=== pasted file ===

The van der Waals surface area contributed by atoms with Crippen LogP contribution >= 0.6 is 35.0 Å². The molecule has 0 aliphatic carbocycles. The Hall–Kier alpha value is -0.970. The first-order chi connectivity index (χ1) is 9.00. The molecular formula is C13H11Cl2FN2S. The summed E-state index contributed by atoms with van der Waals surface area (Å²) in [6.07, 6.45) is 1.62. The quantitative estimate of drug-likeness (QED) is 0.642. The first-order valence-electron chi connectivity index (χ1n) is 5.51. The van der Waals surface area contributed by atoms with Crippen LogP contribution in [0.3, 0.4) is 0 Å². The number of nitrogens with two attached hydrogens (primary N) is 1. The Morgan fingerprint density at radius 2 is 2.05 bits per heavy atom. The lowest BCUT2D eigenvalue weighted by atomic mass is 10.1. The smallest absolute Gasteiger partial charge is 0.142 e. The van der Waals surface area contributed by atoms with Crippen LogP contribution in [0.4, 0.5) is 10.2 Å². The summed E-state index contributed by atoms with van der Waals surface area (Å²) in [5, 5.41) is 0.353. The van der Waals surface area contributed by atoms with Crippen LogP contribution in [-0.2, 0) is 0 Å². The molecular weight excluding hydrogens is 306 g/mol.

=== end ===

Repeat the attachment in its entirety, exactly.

The van der Waals surface area contributed by atoms with Crippen LogP contribution >= 0.6 is 35.0 Å². The molecule has 0 aliphatic carbocycles. The Hall–Kier alpha value is -0.970. The first-order chi connectivity index (χ1) is 9.00. The molecular formula is C13H11Cl2FN2S. The summed E-state index contributed by atoms with van der Waals surface area (Å²) in [6.07, 6.45) is 1.62. The quantitative estimate of drug-likeness (QED) is 0.642. The first-order valence-electron chi connectivity index (χ1n) is 5.51. The van der Waals surface area contributed by atoms with Crippen LogP contribution in [0.3, 0.4) is 0 Å². The number of nitrogens with two attached hydrogens (primary N) is 1. The Morgan fingerprint density at radius 2 is 2.05 bits per heavy atom. The lowest BCUT2D eigenvalue weighted by atomic mass is 10.1. The smallest absolute Gasteiger partial charge is 0.142 e. The van der Waals surface area contributed by atoms with Crippen LogP contribution in [0.4, 0.5) is 10.2 Å². The summed E-state index contributed by atoms with van der Waals surface area (Å²) in [5, 5.41) is 0.353. The van der Waals surface area contributed by atoms with Crippen LogP contribution in [-0.2, 0) is 0 Å². The molecular weight excluding hydrogens is 306 g/mol.